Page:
DUNLOPILLO was formed in 1929 to market latex foam, which had been created by Dunlop research scientist E A Murphy using a cake mixer and a steam oven. It produced pillows, beds, cinema seating and latex cushioning for cars
Latex foam grew in popularity throughout the 1930s, before virtually disappearing during the war years due to rubber plantations being blockaded. After the war, normal supplies were resumed.
In her book, Postcards From Pannal, area correspondent Anne Smith writes that the company acquired the Pannal site in 1949, taking over from local "super foam" business Bintex, which had stood on the site from 1938 to 1949.
In 1960, Dunlopillo decided to relocate its headquarters to Pannal, building a new office block the next year.
The firm was pleased with its factory in Pannal, Anne notes, saying in its literature that it blended "perfectly into the countryside".
Peter Dunning grew up in Pannal. He recalled the factory as it was in the 1950s.
"For us, it was like it had always been there," he said.
"It was the only sort of employment in the village.
"I don't think it was a very pleasant place to work, to be honest, it was just a smelly factory with unskilled labour and low wages in those days.
"Nobody was proud of it or revered it. It was just there."
The factory has remained a central part of the village ever since - weathering a takeover and a stink over emissions - before an announcement in 2005 that it may be sold off for development.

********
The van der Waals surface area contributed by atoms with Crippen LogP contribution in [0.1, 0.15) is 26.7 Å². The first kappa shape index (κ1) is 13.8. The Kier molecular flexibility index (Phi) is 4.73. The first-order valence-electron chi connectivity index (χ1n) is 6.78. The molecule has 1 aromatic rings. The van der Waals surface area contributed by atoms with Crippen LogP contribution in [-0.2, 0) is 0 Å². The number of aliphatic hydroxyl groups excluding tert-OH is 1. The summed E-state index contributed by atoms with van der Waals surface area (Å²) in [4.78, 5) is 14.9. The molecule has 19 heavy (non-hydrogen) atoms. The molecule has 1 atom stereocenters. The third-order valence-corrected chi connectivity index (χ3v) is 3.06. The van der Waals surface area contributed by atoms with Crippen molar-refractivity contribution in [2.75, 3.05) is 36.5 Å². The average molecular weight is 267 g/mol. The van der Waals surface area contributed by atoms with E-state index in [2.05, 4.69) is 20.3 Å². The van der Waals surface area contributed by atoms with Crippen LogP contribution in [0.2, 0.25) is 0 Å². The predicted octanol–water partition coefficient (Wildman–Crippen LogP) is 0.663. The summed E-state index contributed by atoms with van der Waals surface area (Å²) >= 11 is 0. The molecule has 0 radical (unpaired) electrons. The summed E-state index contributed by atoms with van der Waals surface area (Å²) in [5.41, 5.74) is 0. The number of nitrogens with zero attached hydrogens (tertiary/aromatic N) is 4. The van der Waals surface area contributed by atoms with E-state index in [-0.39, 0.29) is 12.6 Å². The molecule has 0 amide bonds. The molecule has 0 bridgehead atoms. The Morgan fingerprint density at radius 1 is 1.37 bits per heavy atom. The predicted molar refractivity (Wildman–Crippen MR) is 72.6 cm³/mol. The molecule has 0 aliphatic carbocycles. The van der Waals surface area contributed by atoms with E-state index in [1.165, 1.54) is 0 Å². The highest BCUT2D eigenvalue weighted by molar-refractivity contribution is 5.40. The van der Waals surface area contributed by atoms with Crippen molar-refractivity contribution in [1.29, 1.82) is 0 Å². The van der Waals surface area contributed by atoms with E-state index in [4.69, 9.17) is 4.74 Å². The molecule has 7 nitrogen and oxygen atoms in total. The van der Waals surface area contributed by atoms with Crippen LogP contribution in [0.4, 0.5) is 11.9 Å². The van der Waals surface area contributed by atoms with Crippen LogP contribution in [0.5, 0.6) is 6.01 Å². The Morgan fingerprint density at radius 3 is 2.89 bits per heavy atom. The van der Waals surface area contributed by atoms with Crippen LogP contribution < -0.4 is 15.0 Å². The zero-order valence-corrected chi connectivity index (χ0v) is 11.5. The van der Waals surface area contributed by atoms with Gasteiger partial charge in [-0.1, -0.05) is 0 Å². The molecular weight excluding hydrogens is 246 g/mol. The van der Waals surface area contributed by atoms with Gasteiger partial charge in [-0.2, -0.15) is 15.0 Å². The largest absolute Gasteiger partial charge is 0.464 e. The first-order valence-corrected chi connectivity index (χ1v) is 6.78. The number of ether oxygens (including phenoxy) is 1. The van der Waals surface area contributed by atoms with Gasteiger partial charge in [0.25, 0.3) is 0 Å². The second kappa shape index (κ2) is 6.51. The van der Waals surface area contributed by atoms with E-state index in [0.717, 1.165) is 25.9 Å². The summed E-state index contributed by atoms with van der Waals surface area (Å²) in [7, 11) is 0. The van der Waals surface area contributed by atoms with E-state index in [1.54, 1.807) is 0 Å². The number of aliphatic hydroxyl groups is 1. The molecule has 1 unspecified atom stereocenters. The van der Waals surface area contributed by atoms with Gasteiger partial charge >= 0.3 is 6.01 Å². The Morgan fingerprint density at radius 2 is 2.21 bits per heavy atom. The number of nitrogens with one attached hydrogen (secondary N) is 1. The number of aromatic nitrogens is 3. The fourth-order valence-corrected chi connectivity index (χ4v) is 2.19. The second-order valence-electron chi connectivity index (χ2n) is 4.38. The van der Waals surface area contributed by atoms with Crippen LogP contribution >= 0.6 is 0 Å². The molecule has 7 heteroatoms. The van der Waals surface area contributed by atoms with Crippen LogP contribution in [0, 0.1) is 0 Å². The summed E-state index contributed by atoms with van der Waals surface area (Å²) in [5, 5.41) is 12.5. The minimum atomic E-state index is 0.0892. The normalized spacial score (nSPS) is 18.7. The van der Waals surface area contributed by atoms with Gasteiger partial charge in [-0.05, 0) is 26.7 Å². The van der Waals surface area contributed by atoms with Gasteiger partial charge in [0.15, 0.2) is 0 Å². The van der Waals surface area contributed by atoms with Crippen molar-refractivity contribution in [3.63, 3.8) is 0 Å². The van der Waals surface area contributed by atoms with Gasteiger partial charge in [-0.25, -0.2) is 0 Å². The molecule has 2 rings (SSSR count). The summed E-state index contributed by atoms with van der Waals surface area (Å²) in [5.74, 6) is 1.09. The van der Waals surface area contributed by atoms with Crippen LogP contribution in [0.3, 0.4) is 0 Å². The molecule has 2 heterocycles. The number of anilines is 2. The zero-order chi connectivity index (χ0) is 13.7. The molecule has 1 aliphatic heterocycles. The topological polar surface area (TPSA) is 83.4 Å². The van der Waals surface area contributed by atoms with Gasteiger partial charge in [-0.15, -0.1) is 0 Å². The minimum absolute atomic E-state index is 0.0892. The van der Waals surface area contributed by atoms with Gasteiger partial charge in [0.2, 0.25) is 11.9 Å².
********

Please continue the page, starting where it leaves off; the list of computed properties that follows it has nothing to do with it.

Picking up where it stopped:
In 2002, Dunlopillo sold the bed-manufacturing side of the business to rival Slumberland for 12m, changing its name to Dunlop Latex Foam in the process. Eight jobs were affected, with some employees moving from the Pannal site to Slumberland's headquarters in Oldham.
At the time, Dunlopillo had an annual turnover of 25m and was selling its products in 80 countries.
From 2001 to 2005 the company received several warnings about unpleasant smells coming from the Pannal factory during manufacturing.
In August 2001, ward councillor Mike Gardner said the odour was "nauseating and sickly" and could often be smelled all over the village.
Harrogate Borough Council issued an abatement notice three years later, ordering the company to address residents' concerns.
This was upheld in a three day hearing at Harrogate Magistrates' Court in May 2005, after District Judge Earl went to Pannal to smell the air for himself.
Three months later, the firm announced that it was considering closing its factory in Pannal, with the land being sold for redevelopment as houses or flats.
Plans for the site were finally submitted to the borough council in October last year.
After these were rejected by the council's planning committee in January, the developers said they would take the decision to appeal.
This appeal is expected to be heard in November.
Dunlop Latex Foam Ltd made a profit of approximately 400,000 for the first seven months of 2008 and it is believed the directors had secured funding to relocate part of the business overseas.
That funding was conditional on resolving the company's pension fund deficit. When this did not happen, directors were forced to place the business into administration.